A MAN who shone a laser pen at a police helicopter claimed he had been using the device to play with his cats.

Bolton magistrates heard how the Greater Manchester Police helicopter was flying over Warren Lever's home in Heaton when the pilot, Captain O'Brien realised a laser was being aimed at the aircraft.

Joseph Haughton, prosecuting, told how the pilot, with two officers on board, were airborne over Bolton just after midnight on September 14 last year.

"During this time they were persistently lasered from the upstairs window of a property with a green laser," said Mr Haughton.

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The helicopter directed officers on the ground to a house in Crosby Road.

"At this time the laser was still being directed at the helicopter," said Mr Haughton, who added that it took several minutes before police were allowed inside the house.

"The defendant admitted he was responsible for the incident and showed him where the laser had been hidden."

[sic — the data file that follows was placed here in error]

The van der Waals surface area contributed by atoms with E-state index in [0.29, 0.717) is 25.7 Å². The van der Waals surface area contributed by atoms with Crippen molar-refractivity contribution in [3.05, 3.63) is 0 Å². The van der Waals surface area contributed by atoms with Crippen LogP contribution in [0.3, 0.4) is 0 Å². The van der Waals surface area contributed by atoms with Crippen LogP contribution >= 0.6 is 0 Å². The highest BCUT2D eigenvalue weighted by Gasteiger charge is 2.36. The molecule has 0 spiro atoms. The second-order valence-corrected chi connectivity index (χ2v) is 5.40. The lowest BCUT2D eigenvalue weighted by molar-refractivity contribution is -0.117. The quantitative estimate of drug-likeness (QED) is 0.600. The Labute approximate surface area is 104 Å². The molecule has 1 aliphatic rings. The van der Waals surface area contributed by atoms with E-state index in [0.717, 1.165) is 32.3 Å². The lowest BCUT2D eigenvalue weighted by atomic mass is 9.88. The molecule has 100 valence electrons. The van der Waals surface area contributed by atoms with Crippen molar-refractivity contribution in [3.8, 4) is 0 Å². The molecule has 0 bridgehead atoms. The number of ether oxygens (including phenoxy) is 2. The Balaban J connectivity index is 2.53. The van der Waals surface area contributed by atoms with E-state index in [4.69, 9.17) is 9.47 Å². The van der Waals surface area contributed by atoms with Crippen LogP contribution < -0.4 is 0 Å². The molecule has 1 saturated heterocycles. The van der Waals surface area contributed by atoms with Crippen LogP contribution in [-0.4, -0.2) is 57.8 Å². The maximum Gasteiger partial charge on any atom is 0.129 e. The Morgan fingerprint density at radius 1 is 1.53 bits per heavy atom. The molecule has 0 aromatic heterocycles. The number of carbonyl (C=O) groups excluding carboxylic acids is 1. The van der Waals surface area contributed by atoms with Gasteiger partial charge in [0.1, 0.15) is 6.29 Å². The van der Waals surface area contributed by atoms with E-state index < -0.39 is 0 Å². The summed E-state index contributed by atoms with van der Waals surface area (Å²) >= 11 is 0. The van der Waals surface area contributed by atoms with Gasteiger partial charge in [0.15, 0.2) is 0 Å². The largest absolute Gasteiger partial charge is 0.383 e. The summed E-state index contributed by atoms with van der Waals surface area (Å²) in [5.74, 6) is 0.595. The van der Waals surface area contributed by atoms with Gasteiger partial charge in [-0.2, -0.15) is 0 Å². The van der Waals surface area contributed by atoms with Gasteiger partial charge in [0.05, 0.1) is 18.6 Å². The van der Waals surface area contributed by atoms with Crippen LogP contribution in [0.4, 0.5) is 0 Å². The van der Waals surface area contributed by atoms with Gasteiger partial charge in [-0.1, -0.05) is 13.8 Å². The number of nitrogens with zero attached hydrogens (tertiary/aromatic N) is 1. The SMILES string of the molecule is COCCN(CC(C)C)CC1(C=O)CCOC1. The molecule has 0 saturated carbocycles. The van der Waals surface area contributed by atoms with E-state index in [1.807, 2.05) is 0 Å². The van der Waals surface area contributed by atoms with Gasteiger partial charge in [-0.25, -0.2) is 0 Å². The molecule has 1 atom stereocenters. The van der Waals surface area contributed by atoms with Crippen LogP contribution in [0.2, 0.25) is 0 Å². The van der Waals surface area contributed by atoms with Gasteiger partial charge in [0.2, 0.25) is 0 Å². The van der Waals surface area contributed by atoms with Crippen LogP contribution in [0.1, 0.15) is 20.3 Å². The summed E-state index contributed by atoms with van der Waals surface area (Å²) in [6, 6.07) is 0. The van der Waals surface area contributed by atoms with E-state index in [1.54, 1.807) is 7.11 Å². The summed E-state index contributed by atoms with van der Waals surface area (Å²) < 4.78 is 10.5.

The laser pen was found hidden behind a bath.

Lever, aged 44, pleaded guilty to shining or directing a laser beam towards a helicopter.

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Michael Garstang, defending, said Lever and his then partner had been drinking.

"Not that that's a defence but it is a factor with regard to his not having the full faculty with regards to making the right decision," said Mr Garstang, who stressed that Lever quickly admitted what he had done.

Mr Garstang told the court that Lever, a father-of-two, had bought the laser pen from a market.

"He has cats and he bought it to play with them. That's what he was doing on that night — shining the light and the cat was jumping around," he said.

"But, of course, he then shone it outside and that's why we're here today. Nothing more sinister than that.

"It was a one-off situation. He is very, very sorry and he expresses his remorse for his actions."

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He appealed to magistrates not to jail Lever, who is due to start a new job with Bolton Plastics.

Magistrates decided to sentence Lever to 26 weeks in prison, suspended for 12 months and ordered him to undertake 120 hours of unpaid work plus 15 days of rehabilitation activities.

Chairman Martin Simpson told him: "Although you say you were larking about, this was a very serious offence that could have had very dire consequences, both to the crew of the helicopter and people on the ground if the worst came to the worst."

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